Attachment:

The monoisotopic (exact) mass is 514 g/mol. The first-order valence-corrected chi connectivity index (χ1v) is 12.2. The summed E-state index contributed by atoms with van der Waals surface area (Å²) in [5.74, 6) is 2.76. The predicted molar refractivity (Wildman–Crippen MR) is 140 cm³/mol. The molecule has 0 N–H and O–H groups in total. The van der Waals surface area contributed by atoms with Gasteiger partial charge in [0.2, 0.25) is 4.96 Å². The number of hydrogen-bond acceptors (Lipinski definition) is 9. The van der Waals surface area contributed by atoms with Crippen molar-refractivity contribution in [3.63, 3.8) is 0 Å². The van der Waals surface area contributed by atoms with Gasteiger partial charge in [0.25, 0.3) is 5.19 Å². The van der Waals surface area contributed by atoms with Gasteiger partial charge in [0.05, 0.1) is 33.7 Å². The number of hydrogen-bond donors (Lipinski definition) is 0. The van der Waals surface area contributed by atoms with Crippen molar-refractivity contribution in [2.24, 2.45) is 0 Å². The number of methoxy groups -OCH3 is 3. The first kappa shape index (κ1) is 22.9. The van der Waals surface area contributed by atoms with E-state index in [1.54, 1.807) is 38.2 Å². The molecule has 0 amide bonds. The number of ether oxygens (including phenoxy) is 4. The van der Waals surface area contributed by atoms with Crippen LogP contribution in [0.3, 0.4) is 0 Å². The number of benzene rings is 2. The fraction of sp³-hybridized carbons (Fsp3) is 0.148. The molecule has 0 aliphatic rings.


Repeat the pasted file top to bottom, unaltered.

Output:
The monoisotopic (exact) mass is 514 g/mol. The first-order valence-corrected chi connectivity index (χ1v) is 12.2. The summed E-state index contributed by atoms with van der Waals surface area (Å²) in [5.74, 6) is 2.76. The predicted molar refractivity (Wildman–Crippen MR) is 140 cm³/mol. The molecule has 0 N–H and O–H groups in total. The van der Waals surface area contributed by atoms with Gasteiger partial charge in [0.2, 0.25) is 4.96 Å². The number of hydrogen-bond acceptors (Lipinski definition) is 9. The van der Waals surface area contributed by atoms with Crippen molar-refractivity contribution in [3.63, 3.8) is 0 Å². The van der Waals surface area contributed by atoms with Gasteiger partial charge in [0.25, 0.3) is 5.19 Å². The van der Waals surface area contributed by atoms with Gasteiger partial charge in [0.05, 0.1) is 33.7 Å². The number of hydrogen-bond donors (Lipinski definition) is 0. The van der Waals surface area contributed by atoms with Crippen molar-refractivity contribution in [2.24, 2.45) is 0 Å². The number of methoxy groups -OCH3 is 3. The first kappa shape index (κ1) is 22.9. The van der Waals surface area contributed by atoms with E-state index in [1.54, 1.807) is 38.2 Å². The molecule has 0 amide bonds. The number of ether oxygens (including phenoxy) is 4. The van der Waals surface area contributed by atoms with Crippen LogP contribution in [0.3, 0.4) is 0 Å². The number of benzene rings is 2. The fraction of sp³-hybridized carbons (Fsp3) is 0.148. The molecule has 0 aliphatic rings.